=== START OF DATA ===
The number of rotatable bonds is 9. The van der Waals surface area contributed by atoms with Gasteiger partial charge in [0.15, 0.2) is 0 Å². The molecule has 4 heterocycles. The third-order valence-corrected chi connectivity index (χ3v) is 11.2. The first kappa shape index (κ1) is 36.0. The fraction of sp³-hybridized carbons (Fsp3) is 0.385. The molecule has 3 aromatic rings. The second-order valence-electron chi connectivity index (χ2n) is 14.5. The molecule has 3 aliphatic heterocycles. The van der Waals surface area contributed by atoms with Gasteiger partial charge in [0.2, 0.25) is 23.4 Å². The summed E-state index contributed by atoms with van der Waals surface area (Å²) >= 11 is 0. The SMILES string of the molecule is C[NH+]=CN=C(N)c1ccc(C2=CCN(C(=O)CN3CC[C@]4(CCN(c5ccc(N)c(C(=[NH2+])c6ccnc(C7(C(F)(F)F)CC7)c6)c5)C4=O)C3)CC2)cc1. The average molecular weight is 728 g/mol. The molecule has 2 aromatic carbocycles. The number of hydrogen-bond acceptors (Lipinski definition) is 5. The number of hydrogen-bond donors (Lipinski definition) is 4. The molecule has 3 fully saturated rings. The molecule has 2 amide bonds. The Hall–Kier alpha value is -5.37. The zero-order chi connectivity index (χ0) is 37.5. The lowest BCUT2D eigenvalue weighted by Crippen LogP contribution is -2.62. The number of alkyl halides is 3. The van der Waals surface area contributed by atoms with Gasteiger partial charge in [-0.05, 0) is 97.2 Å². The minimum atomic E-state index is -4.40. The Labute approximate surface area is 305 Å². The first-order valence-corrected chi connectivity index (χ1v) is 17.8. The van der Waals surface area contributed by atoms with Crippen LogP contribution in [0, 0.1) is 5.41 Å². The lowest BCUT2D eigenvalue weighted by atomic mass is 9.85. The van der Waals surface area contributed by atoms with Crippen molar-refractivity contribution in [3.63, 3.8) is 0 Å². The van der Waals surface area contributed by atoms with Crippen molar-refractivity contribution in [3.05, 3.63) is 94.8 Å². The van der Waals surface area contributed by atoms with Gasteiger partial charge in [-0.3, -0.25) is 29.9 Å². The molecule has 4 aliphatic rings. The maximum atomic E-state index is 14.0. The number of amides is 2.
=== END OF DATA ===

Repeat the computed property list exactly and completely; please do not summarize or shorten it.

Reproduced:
The number of rotatable bonds is 9. The van der Waals surface area contributed by atoms with Gasteiger partial charge in [0.15, 0.2) is 0 Å². The molecule has 4 heterocycles. The third-order valence-corrected chi connectivity index (χ3v) is 11.2. The first kappa shape index (κ1) is 36.0. The fraction of sp³-hybridized carbons (Fsp3) is 0.385. The molecule has 3 aromatic rings. The second-order valence-electron chi connectivity index (χ2n) is 14.5. The molecule has 3 aliphatic heterocycles. The van der Waals surface area contributed by atoms with Gasteiger partial charge in [0.2, 0.25) is 23.4 Å². The summed E-state index contributed by atoms with van der Waals surface area (Å²) >= 11 is 0. The SMILES string of the molecule is C[NH+]=CN=C(N)c1ccc(C2=CCN(C(=O)CN3CC[C@]4(CCN(c5ccc(N)c(C(=[NH2+])c6ccnc(C7(C(F)(F)F)CC7)c6)c5)C4=O)C3)CC2)cc1. The average molecular weight is 728 g/mol. The molecule has 2 aromatic carbocycles. The number of hydrogen-bond acceptors (Lipinski definition) is 5. The number of hydrogen-bond donors (Lipinski definition) is 4. The molecule has 3 fully saturated rings. The molecule has 2 amide bonds. The Hall–Kier alpha value is -5.37. The zero-order chi connectivity index (χ0) is 37.5. The lowest BCUT2D eigenvalue weighted by Crippen LogP contribution is -2.62. The number of alkyl halides is 3. The van der Waals surface area contributed by atoms with Gasteiger partial charge in [-0.05, 0) is 97.2 Å². The minimum atomic E-state index is -4.40. The Labute approximate surface area is 305 Å². The first-order valence-corrected chi connectivity index (χ1v) is 17.8. The van der Waals surface area contributed by atoms with Crippen LogP contribution in [0, 0.1) is 5.41 Å². The lowest BCUT2D eigenvalue weighted by atomic mass is 9.85. The van der Waals surface area contributed by atoms with Crippen molar-refractivity contribution in [3.63, 3.8) is 0 Å². The van der Waals surface area contributed by atoms with Crippen molar-refractivity contribution in [3.05, 3.63) is 94.8 Å². The van der Waals surface area contributed by atoms with Gasteiger partial charge in [-0.3, -0.25) is 29.9 Å². The molecule has 4 aliphatic rings. The maximum atomic E-state index is 14.0. The number of amides is 2.